“Under the Forester’s Charter, I have the discretion to levy Weregild. The value on the life of a man of royal descent is five thousand gold crowns. In the interests of the people of Woodbridge and of the Forest, you may take the value of the taxes from the levy. The balance shall be delivered to the Clerk of the Court within one moon.”
Donard’s eyes blazed. “The Shades take you, and your dog-rotted family.” He advanced on Mikel and held up a large axe with a wide head and thin blade, more like a battle axe than a wood axe. “Do you recognise this, whelp? This is the axe your father kept hidden for years for fear of you. Well, you don’t scare me boy. The Lord Proctor wants you out of his way and he gets what he wants.”
Mikel stared at the axe. It was the first time he had ever seen it, but legend said the axe of the Foresters was made after the Battle of Kharvas, ten long centuries before. As Lord Donard reached Mikel, he raised the axe and brought it down with a wide sweep aimed at Mikel’s head. Before Mikel could react, Donard screamed in pain and let go of the axe, which hit the ground at Mikel’s feet. Everyone stared at Donard’s hand which was red and blistering. Mikel looked down at the Forester’s axe, his axe. Mikel reached out; surely his axe would not sear him as it had Donard. The handle felt cool to his touch. The balance of the weapon was perfect and although he knew nothing of fighting, he felt at home with it.
Donard backed away. “Kill him,” he ordered the soldiers. Captain Bressan advanced, as the other soldiers drew their swords.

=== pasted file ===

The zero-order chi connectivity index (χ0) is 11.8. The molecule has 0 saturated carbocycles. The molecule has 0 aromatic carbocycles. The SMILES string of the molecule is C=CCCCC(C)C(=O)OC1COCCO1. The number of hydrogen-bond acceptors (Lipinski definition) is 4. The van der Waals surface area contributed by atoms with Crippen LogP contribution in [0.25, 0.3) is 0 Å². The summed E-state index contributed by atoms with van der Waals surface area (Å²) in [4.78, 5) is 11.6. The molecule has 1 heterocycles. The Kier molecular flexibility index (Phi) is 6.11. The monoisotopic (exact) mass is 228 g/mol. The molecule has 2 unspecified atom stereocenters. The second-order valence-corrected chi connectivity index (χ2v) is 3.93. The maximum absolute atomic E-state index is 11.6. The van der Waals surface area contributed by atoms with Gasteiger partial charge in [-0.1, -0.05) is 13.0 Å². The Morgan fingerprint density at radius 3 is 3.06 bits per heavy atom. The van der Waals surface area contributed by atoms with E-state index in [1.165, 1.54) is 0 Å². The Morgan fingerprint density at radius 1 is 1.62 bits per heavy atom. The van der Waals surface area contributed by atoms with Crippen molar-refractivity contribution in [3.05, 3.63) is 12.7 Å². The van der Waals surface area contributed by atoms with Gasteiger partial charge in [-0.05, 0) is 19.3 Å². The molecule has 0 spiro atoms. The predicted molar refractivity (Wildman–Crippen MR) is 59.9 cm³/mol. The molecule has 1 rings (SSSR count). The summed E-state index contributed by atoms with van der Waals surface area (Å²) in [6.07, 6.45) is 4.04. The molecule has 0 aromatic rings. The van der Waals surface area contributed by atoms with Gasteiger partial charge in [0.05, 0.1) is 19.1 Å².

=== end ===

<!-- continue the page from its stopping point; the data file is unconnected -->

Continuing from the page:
Mikel looked at the professional killers facing him and knew his life was at an end. All the years of suffering and secret hope that one day he would escape the curse of the prophecy, had come to this moment of utter despair. He lowered his axe. He would die, what sense was there in hurting others, even those commanded to execute him?
“Leave him,” a new voice commanded from behind Mikel. The soldiers put up their hands to shield their eyes as a piercing white light flooded across the Forester’s Court. The light was so intense that colour was bleached form everything and shadows fled.
“Leave now,” the voice commanded. The soldiers stumbled back, blinded, and with Lord Donard retreated down the steps, leaving Mikel and his uncle with the great light. Mikel felt a hand on his shoulder and a voice whispered, “Tell me when they’ve gone; this is killing me.”
“Tomus?” Mikel whispered back. “Am I glad to see you., or hear you anyway!”
Mikel watched Donard and the soldiers mount up and set off at a gallop. “They’ve gone!” he said and turned as the light shut off.
Tomus smiled. “Oh good.” Then he collapsed.